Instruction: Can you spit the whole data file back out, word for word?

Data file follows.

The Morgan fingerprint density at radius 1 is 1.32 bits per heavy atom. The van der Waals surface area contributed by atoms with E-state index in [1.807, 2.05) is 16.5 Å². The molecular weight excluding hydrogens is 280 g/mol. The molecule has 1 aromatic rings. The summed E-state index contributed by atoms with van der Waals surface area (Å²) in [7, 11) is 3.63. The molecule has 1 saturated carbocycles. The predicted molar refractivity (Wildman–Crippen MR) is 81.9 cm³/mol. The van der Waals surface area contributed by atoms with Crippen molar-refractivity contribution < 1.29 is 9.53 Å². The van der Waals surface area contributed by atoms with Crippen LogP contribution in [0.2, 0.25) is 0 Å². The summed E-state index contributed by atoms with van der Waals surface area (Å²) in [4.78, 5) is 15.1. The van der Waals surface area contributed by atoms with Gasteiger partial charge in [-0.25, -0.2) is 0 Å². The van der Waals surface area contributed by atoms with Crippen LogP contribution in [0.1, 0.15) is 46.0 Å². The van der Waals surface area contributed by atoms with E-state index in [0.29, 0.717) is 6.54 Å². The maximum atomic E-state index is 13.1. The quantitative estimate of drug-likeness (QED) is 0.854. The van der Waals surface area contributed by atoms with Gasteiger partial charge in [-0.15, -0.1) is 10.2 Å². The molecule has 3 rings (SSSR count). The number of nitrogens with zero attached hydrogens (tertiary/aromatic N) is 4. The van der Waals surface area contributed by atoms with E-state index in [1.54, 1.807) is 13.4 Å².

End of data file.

The Morgan fingerprint density at radius 1 is 1.32 bits per heavy atom. The van der Waals surface area contributed by atoms with E-state index in [1.807, 2.05) is 16.5 Å². The molecular weight excluding hydrogens is 280 g/mol. The molecule has 1 aromatic rings. The summed E-state index contributed by atoms with van der Waals surface area (Å²) in [7, 11) is 3.63. The molecule has 1 saturated carbocycles. The predicted molar refractivity (Wildman–Crippen MR) is 81.9 cm³/mol. The van der Waals surface area contributed by atoms with Crippen molar-refractivity contribution < 1.29 is 9.53 Å². The van der Waals surface area contributed by atoms with Crippen LogP contribution in [0.2, 0.25) is 0 Å². The summed E-state index contributed by atoms with van der Waals surface area (Å²) in [4.78, 5) is 15.1. The van der Waals surface area contributed by atoms with Gasteiger partial charge in [-0.25, -0.2) is 0 Å². The van der Waals surface area contributed by atoms with Crippen LogP contribution in [0.1, 0.15) is 46.0 Å². The van der Waals surface area contributed by atoms with E-state index in [0.29, 0.717) is 6.54 Å². The maximum atomic E-state index is 13.1. The quantitative estimate of drug-likeness (QED) is 0.854. The van der Waals surface area contributed by atoms with Gasteiger partial charge in [-0.15, -0.1) is 10.2 Å². The molecule has 3 rings (SSSR count). The number of nitrogens with zero attached hydrogens (tertiary/aromatic N) is 4. The van der Waals surface area contributed by atoms with E-state index in [1.54, 1.807) is 13.4 Å².